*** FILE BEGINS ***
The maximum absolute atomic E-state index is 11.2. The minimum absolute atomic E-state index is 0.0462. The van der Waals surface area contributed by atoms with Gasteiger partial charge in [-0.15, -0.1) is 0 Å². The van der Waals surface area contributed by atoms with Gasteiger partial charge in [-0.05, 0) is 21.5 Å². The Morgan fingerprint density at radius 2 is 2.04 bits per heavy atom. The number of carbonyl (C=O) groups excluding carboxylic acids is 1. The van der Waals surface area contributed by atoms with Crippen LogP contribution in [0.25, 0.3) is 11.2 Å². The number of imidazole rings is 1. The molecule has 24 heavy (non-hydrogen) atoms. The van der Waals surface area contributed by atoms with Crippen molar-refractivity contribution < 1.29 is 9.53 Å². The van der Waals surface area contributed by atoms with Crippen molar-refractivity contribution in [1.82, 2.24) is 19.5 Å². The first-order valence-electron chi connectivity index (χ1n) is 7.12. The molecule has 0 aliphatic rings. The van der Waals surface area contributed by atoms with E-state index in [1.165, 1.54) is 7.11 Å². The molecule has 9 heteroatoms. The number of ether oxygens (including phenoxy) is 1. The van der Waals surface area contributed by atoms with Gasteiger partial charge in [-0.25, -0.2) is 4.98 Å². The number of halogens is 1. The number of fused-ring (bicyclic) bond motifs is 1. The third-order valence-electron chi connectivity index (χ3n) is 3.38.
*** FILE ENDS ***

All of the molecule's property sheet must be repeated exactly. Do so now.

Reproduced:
The maximum absolute atomic E-state index is 11.2. The minimum absolute atomic E-state index is 0.0462. The van der Waals surface area contributed by atoms with Gasteiger partial charge in [-0.15, -0.1) is 0 Å². The van der Waals surface area contributed by atoms with Gasteiger partial charge in [-0.05, 0) is 21.5 Å². The Morgan fingerprint density at radius 2 is 2.04 bits per heavy atom. The number of carbonyl (C=O) groups excluding carboxylic acids is 1. The van der Waals surface area contributed by atoms with Crippen LogP contribution in [0.25, 0.3) is 11.2 Å². The number of imidazole rings is 1. The molecule has 24 heavy (non-hydrogen) atoms. The van der Waals surface area contributed by atoms with Crippen molar-refractivity contribution < 1.29 is 9.53 Å². The van der Waals surface area contributed by atoms with Crippen molar-refractivity contribution in [1.82, 2.24) is 19.5 Å². The first-order valence-electron chi connectivity index (χ1n) is 7.12. The molecule has 0 aliphatic rings. The van der Waals surface area contributed by atoms with E-state index in [1.165, 1.54) is 7.11 Å². The molecule has 9 heteroatoms. The number of ether oxygens (including phenoxy) is 1. The van der Waals surface area contributed by atoms with Gasteiger partial charge in [-0.25, -0.2) is 4.98 Å². The number of halogens is 1. The number of fused-ring (bicyclic) bond motifs is 1. The third-order valence-electron chi connectivity index (χ3n) is 3.38.